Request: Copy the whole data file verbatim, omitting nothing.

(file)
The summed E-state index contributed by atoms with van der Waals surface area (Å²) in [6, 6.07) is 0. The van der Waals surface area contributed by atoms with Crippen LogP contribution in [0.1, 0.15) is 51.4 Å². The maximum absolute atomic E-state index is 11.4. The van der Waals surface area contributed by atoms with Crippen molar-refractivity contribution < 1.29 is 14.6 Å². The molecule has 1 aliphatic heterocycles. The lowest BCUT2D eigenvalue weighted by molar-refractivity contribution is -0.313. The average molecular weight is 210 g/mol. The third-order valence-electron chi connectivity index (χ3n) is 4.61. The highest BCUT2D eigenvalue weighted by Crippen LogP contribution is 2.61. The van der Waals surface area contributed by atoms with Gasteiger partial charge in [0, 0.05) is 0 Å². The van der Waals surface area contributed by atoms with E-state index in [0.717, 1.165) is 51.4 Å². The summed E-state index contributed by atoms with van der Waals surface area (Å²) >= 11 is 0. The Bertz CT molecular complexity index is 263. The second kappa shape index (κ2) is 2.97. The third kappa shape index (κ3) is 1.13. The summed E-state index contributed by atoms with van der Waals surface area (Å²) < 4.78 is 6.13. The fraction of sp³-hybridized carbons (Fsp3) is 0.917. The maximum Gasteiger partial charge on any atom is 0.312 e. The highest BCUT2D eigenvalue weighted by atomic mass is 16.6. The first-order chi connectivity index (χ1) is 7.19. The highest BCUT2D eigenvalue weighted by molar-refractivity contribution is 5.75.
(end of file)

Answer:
The summed E-state index contributed by atoms with van der Waals surface area (Å²) in [6, 6.07) is 0. The van der Waals surface area contributed by atoms with Crippen LogP contribution in [0.1, 0.15) is 51.4 Å². The maximum absolute atomic E-state index is 11.4. The van der Waals surface area contributed by atoms with Crippen molar-refractivity contribution < 1.29 is 14.6 Å². The molecule has 1 aliphatic heterocycles. The lowest BCUT2D eigenvalue weighted by molar-refractivity contribution is -0.313. The average molecular weight is 210 g/mol. The third-order valence-electron chi connectivity index (χ3n) is 4.61. The highest BCUT2D eigenvalue weighted by Crippen LogP contribution is 2.61. The van der Waals surface area contributed by atoms with Gasteiger partial charge in [0, 0.05) is 0 Å². The van der Waals surface area contributed by atoms with E-state index in [0.717, 1.165) is 51.4 Å². The summed E-state index contributed by atoms with van der Waals surface area (Å²) >= 11 is 0. The Bertz CT molecular complexity index is 263. The second kappa shape index (κ2) is 2.97. The third kappa shape index (κ3) is 1.13. The summed E-state index contributed by atoms with van der Waals surface area (Å²) < 4.78 is 6.13. The fraction of sp³-hybridized carbons (Fsp3) is 0.917. The maximum Gasteiger partial charge on any atom is 0.312 e. The highest BCUT2D eigenvalue weighted by atomic mass is 16.6. The first-order chi connectivity index (χ1) is 7.19. The highest BCUT2D eigenvalue weighted by molar-refractivity contribution is 5.75.